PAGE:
Guest Post: It’s “Heads You Win, Tails You Don’t Lose” With This Currency
By Tim Staermose Of Sovereign Man
It’s “Heads You Win, Tails You Don’t Lose” With This Currency
One of the most interesting things going on here in Hong Kong at the
moment is the gradual displacement of the US dollar, and even the local
Hong Kong dollar, by the Chinese Yuan.
Walking around town, the signs are obvious: from shops that gladly
accept Chinese Yuan cash for the goods they sell, to the money changers
which now ALL display the Hong Kong dollar / Chinese Yuan cross-rate
much more prominently than the US dollar / Hong Kong dollar cross rate.
In many ways, this is a live economic experiment.
Hong Kong has long had one of the world’s freest, most sophisticated
economies; residents are free to choose what currency to accept (and
save), whether HK dollars, US dollars, Chinese Yuan, gold, or anything
Multi-currency bank accounts are the rule rather than the exception
here, and you can switch freely between all of them with a few mouse
clicks, or phone call. This is one of the reasons why Simon has always
been so keen to recommend banking in Hong Kong.
Yuan-denominated deposits in Hong Kong banks have more than TRIPLED
this year as people look for ways to protect their purchasing power.
Because the Hong Kong Monetary authority pegs its currency to the US
dollar, Hong Kong ends up importing US inflationary monetary.
This is acutely felt. Since Hong Kong is little more than a barren
rock, nearly EVERYTHING is imported… so prices are rising in accordance
with US dollar inflation.
To guard against this constant loss of purchasing power, many Hong
Kong’s residents are converting their savings to Chinese Yuan. While the
Chinese Yuan closely shadows the US dollar, it has steadily appreciated
and is perceived to have significant future upside should the Chinese
ever allow it to appreciate more quickly.
US monetary inflation makes it inevitable that the Hong Kong Monetary
Authority will come up with some sort of a scheme to either peg the
Hong Kong dollar to the Yuan (rather than the US dollar), or perhaps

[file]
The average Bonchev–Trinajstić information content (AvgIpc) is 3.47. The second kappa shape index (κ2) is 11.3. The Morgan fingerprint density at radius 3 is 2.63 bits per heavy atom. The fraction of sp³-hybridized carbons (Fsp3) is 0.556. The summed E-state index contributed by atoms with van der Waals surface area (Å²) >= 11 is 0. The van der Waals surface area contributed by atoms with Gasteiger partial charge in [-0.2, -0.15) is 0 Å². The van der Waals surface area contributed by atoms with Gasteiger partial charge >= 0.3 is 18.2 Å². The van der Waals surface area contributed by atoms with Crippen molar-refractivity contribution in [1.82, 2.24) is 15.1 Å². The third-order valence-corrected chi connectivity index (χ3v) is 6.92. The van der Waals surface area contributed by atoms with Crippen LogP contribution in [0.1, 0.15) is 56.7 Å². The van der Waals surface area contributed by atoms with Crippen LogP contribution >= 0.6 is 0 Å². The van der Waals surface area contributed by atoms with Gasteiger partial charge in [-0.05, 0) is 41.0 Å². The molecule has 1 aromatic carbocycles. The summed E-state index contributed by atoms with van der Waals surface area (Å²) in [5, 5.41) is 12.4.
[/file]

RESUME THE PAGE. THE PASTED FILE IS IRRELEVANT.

even replace the Hong Kong dollar with the Yuan altogether.
This would be a HUGELY popular move. Hong Kong is one of the few
places on Earth with a net savings rate; the loan to deposit ratio its
banking system, for example, stood at 81.7% at the end of March, meaning
there are only 81.7 cents on the dollar lent out in Hong Kong for every
$1 on deposit in the banks.
Consequently, savers would love to see the Hong Kong dollar revalued
higher by pegging it to the Chinese Yuan at the current Yuan/dollar rate
of 6.50, rather than the current HK dollar/US dollar peg of 7.80.
What’s more, a move to re-peg the Hong Kong dollar is anything but
far-fetched when you consider that Hong Kong’s net savers club includes
the government, which is sitting on a HUGE surplus. So much, in fact,
that the government recently announced it’s handing back HK$6,000
(US$770) to each Hong Kong permanent resident.
Bottom line, the clock is ticking on a Hong Kong dollar revaluation.
The Yuan is a much better cultural and economic fit, and this brings me
to the crux of today’s letter:
If you have significant expenses to meet in US dollars, you may be
uncomfortable taking on currency risk by parking your money in a more
volatile foreign currency such as the Aussie dollar or Canadian dollar.
Let’s face it, they do have periods where they fall significantly versus
By holding savings in Hong Kong dollars, though, you will have
minimal downside risk if the HKMA keep the status quo and maintains the
US dollar peg. Your Hong Kong dollars will always buy the same amount of
US dollars they buy today.
But, you will have a free “call option” in case the Hong Kong dollar
is revalued higher. It’s a bit like a “heads you win; tails you don’t
lose” situation, and that’s EXACTLY the kind of trade I have dedicated
my professional life to uncovering.
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